Presentation on theme: "NZ IN THE 1920’S Justalittlelookdownunder.. RECAP We lost how many men during the war? They were lost in three major fighting efforts. Geographically."— Presentation transcript:
RECAP We lost how many men during the war? They were lost in three major fighting efforts. Geographically where were they? Who was New Zealand's Prime Minister? What empire was New Zealand joined at the hip with? Why?
1919 New Zealand was at both Versailles and a member of LON Significant because NZ was able to sign as an individual entity for the first time. Beforehand the Empire would have signed on behalf of them. Why is this important? NZ given Western Samoa (previously under German occupation)
NZ AND SAMOA Controlled until 1962. Massey not interested. 1918-1919 – 1/5 th pop killed via flu. Blame on nz Black Saturday - resistance movement against colonial rule. 11 people shot, over 50 injured 2002- Helen Clarke apologises for both incidents.
TURMOIL Along with the war casualties there were also monumental losses and effects through two diseases. One was the influenza. The other was? Venereal Diseases (gonorrhea, syphilis). Ettie Route - In April 1918 Ettie Rout went to Paris where she set up a one- woman social and sexual welfare service for soldiers. As troop trains arrived from the front, she stood on the platform of the Gare du Nord, greeted the New Zealanders - with her trademark kiss on the cheek - and handed out cards recommending the brothel of Madame Yvonne, who had agreed to run her establishment on hygienic lines. Rout regularly inspected it.
THE SHADOW OF WAR Many returning soldiers carried physical and emotional scars Few New Zealanders had not lost a relative, friend, workmate or neighbour Many people yearned to contact lost loved ones, sparking an upsurge of interest in spiritualist beliefs. More than 500 war memorials erected during the decade. With almost all the war dead buried overseas, these became surrogate graves for grieving families and friends.
POPULATION NZ’s popn grew steadily during the decade, climbing from about 1.24 mill in 1920 to 1.48 mill in 1930. Despite the deaths of 18,000 soldiers the country still had slightly more men than women. Following the revival of assisted immigration from Britain, more than 120,000 migrants arrived from the UK between 1919 and 1930. Nz had a burgeoning sense of identity and were not overly receptive to migrants.
ECONOMY AND INFRASTRUCTURE Economic fortunes fluctuated during the 1920s, with a post-war boom followed by a sharp recession in 1921–22. Much worse was to come in the early 1930s when the Great Depression reached New Zealand. Overall, the 1920s was a period of modest growth, with this country’s economy outperforming Australia’s. Exports of meat, dairy products and wool to Britain continued to provide most New Zealanders with a comparatively high standard of living, but there was a wide gap between rich and poor.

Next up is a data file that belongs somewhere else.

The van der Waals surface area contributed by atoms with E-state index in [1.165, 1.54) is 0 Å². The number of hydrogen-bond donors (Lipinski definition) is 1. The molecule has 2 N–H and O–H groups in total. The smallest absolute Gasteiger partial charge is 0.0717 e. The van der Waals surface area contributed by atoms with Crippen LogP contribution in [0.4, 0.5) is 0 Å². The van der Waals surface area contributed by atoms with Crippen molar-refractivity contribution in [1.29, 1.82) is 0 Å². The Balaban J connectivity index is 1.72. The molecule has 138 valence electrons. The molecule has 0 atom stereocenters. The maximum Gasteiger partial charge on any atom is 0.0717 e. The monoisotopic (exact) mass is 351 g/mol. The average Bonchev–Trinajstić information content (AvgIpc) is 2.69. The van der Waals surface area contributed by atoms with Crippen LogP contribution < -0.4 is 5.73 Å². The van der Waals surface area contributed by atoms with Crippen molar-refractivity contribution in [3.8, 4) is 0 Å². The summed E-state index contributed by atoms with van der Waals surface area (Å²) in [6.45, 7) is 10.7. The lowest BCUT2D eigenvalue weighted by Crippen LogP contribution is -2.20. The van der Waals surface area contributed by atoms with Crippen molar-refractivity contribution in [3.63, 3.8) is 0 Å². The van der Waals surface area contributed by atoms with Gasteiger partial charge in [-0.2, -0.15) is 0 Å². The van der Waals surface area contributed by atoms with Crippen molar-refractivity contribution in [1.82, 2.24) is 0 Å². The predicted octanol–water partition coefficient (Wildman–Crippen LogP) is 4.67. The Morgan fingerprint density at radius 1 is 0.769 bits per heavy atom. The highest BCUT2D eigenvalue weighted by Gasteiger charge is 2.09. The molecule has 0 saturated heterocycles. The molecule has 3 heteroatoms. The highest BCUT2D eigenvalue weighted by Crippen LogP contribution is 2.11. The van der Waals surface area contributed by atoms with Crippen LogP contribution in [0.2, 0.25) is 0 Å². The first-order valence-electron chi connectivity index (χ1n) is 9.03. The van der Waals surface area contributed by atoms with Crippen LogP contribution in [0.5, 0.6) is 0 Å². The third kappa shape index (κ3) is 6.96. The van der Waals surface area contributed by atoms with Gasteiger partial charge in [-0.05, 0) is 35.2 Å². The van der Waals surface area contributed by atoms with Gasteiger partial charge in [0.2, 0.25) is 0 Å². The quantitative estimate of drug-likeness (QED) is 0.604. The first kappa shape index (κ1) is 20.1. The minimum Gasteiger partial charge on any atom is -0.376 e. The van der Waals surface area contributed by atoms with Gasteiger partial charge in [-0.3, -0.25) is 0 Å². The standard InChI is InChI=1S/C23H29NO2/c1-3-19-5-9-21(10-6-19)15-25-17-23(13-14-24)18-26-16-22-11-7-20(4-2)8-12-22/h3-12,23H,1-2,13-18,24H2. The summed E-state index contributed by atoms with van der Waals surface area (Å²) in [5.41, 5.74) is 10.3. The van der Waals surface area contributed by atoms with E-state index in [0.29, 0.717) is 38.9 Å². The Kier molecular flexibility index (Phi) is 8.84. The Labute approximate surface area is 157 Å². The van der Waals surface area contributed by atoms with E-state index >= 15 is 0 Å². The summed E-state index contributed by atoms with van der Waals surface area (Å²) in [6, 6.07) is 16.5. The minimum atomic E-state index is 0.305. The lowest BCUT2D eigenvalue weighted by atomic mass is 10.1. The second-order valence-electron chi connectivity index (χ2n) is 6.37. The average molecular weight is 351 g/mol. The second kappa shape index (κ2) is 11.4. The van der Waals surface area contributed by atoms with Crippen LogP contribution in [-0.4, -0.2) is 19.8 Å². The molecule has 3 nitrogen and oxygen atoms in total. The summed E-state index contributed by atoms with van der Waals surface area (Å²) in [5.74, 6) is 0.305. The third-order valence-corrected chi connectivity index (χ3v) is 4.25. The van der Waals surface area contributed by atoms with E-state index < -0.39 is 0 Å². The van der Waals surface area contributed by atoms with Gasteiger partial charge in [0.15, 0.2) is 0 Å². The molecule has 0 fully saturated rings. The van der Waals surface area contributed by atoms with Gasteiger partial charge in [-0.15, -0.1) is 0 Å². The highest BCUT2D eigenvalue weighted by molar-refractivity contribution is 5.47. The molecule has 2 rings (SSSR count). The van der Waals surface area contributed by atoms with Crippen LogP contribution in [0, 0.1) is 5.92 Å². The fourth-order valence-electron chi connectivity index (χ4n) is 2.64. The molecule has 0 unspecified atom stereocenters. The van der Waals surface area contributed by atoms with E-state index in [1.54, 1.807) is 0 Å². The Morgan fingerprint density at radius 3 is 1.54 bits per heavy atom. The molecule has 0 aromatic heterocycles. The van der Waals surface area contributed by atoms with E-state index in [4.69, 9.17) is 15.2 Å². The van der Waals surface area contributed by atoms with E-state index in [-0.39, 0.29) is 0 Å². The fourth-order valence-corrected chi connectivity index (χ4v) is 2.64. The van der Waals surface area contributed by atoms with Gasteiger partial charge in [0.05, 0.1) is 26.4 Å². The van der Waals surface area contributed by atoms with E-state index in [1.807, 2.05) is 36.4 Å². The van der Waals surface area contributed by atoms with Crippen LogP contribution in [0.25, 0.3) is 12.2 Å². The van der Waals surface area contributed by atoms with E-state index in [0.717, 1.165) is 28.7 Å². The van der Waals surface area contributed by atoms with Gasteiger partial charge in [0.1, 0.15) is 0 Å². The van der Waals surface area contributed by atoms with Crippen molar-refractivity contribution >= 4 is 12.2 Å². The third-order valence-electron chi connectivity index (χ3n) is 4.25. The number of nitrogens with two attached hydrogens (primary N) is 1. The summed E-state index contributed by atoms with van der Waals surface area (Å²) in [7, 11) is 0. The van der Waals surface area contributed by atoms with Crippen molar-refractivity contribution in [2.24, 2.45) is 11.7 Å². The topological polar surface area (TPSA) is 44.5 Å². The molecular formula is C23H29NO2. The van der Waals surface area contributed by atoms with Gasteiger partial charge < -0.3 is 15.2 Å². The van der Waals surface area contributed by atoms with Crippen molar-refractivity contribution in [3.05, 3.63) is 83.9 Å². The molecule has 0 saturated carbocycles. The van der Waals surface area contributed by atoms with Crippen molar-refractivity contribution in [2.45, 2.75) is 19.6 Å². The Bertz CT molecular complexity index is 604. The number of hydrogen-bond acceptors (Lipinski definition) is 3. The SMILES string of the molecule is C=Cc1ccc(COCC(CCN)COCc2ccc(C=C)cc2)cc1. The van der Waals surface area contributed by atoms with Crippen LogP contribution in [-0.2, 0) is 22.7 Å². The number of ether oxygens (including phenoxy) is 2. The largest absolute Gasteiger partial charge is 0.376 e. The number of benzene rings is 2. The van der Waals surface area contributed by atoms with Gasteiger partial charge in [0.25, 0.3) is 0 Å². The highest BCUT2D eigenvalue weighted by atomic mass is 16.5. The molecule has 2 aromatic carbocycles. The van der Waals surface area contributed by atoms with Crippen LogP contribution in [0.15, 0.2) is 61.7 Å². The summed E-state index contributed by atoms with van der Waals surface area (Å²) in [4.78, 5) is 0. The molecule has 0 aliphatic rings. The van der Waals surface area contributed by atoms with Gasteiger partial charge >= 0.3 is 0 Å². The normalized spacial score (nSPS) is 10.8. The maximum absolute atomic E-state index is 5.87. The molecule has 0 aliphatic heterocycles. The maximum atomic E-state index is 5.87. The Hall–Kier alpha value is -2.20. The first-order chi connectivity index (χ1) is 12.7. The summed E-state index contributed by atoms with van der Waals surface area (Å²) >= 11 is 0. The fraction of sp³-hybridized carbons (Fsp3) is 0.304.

POLITICS For most of the twenties New Zealand was ruled by the conservative Reform Party. In 1925 Prime Minister William Massey died after 13 years in office. He was succeeded by the much younger Gordon Coates, who won a sweeping victory in that year’s election. But in a startling 1928 result, Reform was defeated by a new party, United, with an old leader, Sir Joseph Ward.
POP CULTURE Technological innovations in recreation and media – especially radio, gramophone records and cinema – helped fashion a new, and increasingly Americanised, popular culture in the twenties. Modern dancing was labelled ‘morally dangerous’: in 1926 NZ Truth complained that ‘young girls of 15, who should be at home in bed, can be seen any night of the week stepping to the rhythm of King Jazz.’ Groups like the YMCA sniffed that ‘dancing is not a Christian past-time’.
SPORT Between September 1924 and February 1925, the team played 32 games including four test matches, one each against Ireland, England, Wales, and France. They won all 32 games, scoring 838 points and only having 116 points scored against them. All Black team known as the invincibles.
JOLLY GOOD While the 1920s has often been overshadowed by the Great War and the Depression, this was a crucial era in the making of ‘modern’ New Zealand. The word itself was widely used at the time, as in this Ladies′ Mirror story from 1926: “The modern girl has, during the past dozen years, either acquired or increased her regard for:- Drinking and smoking; Paint and powder; Slang; Pastimes demanding physical vigour; Work, apart from the household variety; Individual independence and freedom of action; Speed; Late hours”. Many of the trends evident in the twenties – suburban drift, high home-ownership rates, consumerism, American cultural influences, mobility and leisure – foreshadowed the prosperity and stability of the 1950s and 1960s. To get there, however, New Zealanders would have to endure their greatest economic crisis and another terrible world war.